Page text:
He's also an atheist libertarian and an Ayn Rand fan who throws clothing-optional parties and never, ever drinks or does recreational drugs.

There's a lot to unpack when you're dealing with this particular guy, and that's the way it feels to read his new book, God, No!: Signs You May Already Be An Atheist And Other Magical Tales. Certainly, some parts of God, No! are thoughtful and provocative. Jillette poses the question to religious adherents: If God asked you to kill your child, would you do it? He proposes that anyone who says no is an atheist, and anyone who says yes is a menace. That may not be a position with which very many agree, but he puts it out there and he explains what it means to him. When he explains why he thinks tattoos and fake breasts are great for the same reasons (but only really cartoonish fake breasts), it doesn't necessarily persuade me, but it's a point of view I haven't heard before.

His discussion of libertarianism is similar: He doesn't believe government has the right to do anything you wouldn't enforce at gunpoint, so (for instance) stopping crime is a legitimate government function, but public libraries are not, since he wouldn't hold a gun on anyone and force them to create a library. Again, some will agree and some won't, but his commitment to this principle is at least something he's prepared to defend.

The vibrancy of Jillette's writing and storytelling — from Vegas stories to sex stories to kid stories to stories of "helping" religious people abandon their religions — is certainly impressive. The man can really tell a story: he is wonderful at finding the right vivid image, the right hilarious detail, and the right confession of his own folly at particular moments.

He's also a very smart guy in a lot of ways. There are moments of crystal-clear insight about kindness, art, magic (David Blaine haters will get an enormous kick out of Jillette's unmerciful takedown of Blaine's "buried alive" stunt), and show business. He is a man who has spent a great deal of time thinking about his philosophy of life, and almost anyone who has put a lot of time and effort into his guiding principles can be interesting to listen to.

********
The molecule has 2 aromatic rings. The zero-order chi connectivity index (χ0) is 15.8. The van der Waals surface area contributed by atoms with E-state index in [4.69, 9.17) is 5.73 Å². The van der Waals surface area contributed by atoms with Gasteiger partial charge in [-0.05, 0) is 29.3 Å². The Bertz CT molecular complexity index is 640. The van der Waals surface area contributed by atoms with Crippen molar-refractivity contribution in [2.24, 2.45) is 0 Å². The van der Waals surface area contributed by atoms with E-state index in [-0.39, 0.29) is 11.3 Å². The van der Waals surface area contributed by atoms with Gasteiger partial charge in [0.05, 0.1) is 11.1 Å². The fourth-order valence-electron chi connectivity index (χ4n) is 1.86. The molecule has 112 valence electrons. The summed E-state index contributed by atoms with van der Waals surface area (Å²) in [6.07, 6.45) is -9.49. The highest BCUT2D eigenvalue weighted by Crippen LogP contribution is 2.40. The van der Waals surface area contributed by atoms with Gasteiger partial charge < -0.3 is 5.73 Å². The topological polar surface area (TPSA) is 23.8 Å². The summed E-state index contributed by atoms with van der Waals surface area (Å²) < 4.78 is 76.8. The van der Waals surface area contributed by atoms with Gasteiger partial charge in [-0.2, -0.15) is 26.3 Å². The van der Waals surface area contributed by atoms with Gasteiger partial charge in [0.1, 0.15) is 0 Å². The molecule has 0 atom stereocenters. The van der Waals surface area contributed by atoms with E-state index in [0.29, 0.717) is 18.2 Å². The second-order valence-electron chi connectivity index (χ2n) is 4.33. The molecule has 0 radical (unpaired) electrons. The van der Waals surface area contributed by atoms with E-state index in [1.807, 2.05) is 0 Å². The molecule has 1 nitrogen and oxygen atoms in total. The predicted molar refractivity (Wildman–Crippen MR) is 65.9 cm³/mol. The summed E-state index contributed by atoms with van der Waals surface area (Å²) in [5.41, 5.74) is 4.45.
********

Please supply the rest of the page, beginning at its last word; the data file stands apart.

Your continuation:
The problem with the book is that that same vibrancy, that same exuberance, eventually becomes performative and exhausting. Jillette's adoration of profanity is shared by plenty of great writers, and I absolutely believe in a "well-tempered F-word," as I talked about here. But there are places in this particular book where it feels showy and assaultive, as if the millionth "f—k" will make a duck drop from the ceiling. As much as I enjoy profanity wielded for proper effect, that's how much I don't like it slathered on just to add a gratuitous sense of rebellion, just to rile up the kind of people you want to dislike your book.

Some of the stories are the same: they aren't as interesting as they are dirty. (And there's nothing wrong with a dirty story if it's interesting, provided everyone is on notice that the book contains dirty stories, which this one emphatically does.) His story about visiting a San Francisco bathhouse, for instance, takes forever and is played mostly for the opportunity for a straight guy to talk about gay sex a lot, and when the punch line arrives, it's really not as satisfying as it should be.

God, No! is at its best when it combines Jillette's taste for high-level philosophy (whether you agree with him or not) with dips into his very unusual life (his house had a sex dungeon that he turned into a playroom, if that tells you anything). It's at its worst when his defiance of convention seems to have become, in its own way, very punishing toward other people's individual rights. He proudly tells a story about threatening violence toward a social worker caring for his father to get her to lie to his father the way he wanted her to, and doesn't seem to recognize that for many, his explicit threat to her based on explicitly pointing out how much bigger he was than she was has something in common with the intrusions on privacy and personal autonomy that so offend him. (His TSA rant is predictably vigorous.)

If you've liked Jillette in the past, if you like his no-holds-barred, unadorned, impatient, proudly intolerant (make no mistake; he thinks religious people are dangerous and misguided and agnostics are just chicken) style, the odds are that you're going to like the book. He's delivered a giant, unapologetic dose of — as advertised — libertarianism and atheism and nudism and magic and food and coiled anger at all the people he thinks are ruining the world for people like him. It's a fearless and vigorous piece of writing, and I liked a good part of it myself. I just wish the unflinching eye he casts on society were cast inward a bit more.

Jillette wrote about his atheism for the series This I Believe in 2005, and you can read that essay here.